Your chance to rescue the REAL dogs of war: Pets saved from battlegrounds of Afghanistan that now need good homes
They are the real dogs of war saved from the battlegrounds and
dust-caked streets of Afghanistan for adoption in Britain and around the
Some have been befriended by British soldiers on remote
bases of troubled Helmand province, some rescued from rubbish tips or
the rabies-threatened streets of Afghan cities and some smuggled through
Taliban held-territory to the safety of the capital Kabul.
All will be treated and found homes – many of them in the UK – thanks
to two remarkable British dog lovers, former Royal Marine Sergeant Pen
Farthing and one-time soldier Louise Hastie - and the UK-registered
animal charity Nowzad based in a suburb of the sprawling city.
It helps dozens of soldiers, aid workers and diplomats who befriend dogs
during their deployments to Afghanistan take them home as pets with the
backing of animal lovers in Britain and around the world who have
provided hundreds of thousands of pounds in support.
special bond can build between a soldier and dog in the most intense,
dangerous and difficult of conditions,’ said Louise, 40, from
‘They are thousands of miles from home, people
are shooting at them and they can become lonely – 10 minutes a day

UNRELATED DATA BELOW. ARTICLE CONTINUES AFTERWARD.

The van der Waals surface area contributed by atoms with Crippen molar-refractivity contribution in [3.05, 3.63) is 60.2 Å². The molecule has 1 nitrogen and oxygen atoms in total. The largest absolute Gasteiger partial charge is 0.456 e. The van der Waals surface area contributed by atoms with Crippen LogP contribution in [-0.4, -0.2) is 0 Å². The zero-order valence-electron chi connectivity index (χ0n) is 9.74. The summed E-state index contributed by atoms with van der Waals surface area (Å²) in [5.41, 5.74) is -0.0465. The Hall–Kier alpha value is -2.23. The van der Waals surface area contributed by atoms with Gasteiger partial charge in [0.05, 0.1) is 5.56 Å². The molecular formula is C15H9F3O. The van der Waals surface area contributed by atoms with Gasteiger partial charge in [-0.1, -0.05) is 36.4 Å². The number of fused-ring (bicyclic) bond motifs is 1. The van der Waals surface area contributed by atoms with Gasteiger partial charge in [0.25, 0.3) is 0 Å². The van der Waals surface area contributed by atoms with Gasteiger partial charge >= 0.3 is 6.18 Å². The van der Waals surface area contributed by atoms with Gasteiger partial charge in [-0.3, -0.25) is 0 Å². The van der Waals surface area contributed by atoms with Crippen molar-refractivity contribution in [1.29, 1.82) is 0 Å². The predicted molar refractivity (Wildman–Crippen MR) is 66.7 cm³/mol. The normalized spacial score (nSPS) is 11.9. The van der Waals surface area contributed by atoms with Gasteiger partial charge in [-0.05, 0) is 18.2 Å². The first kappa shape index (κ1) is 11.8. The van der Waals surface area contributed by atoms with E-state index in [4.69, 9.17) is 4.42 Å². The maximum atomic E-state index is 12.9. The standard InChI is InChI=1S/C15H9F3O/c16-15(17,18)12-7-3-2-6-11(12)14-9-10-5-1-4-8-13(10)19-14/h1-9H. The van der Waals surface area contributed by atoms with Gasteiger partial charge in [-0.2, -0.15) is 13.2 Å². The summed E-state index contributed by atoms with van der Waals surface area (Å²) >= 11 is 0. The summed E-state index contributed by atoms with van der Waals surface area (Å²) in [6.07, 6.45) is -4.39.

stroking or talking to a dog relieves stress, it is a medically proven
‘The dogs walk around the base areas and are befriended
by the soldiers, the dogs have never known kindness and a special bond
develops. It becomes very difficult to leave behind an animal that has
become a friend.
‘There have even been a number of instances
where the dogs have saved the lives of the soldiers by alerting them to
an insurgent presence and explosives, there are real bonds built which
the soldiers don’t want to break.’
He added : ‘We're seeing
more soldier rescues than ever before. When you're being shot at by the
Taliban every day, dogs give you that little bit of normality.’
Yesterday Louise was preparing for the return of eight month old
Chegwin and Tamera to the UK so the bond with the soldier that had found
them scavenging as puppies and rescued them from Afghan soldiers thrown
stones before becoming ‘smitten’ by a ‘ball of muck and matted fur’ and
adopting them on their base can continue in the UK.
in Britain on leave, the soldier had realised he had ‘wanted to bring
the dogs home with me…I missed then too much’ – something Louise says
‘People realise they can’t leave the dogs behind, they have shared something special together and they don’t want it to end.’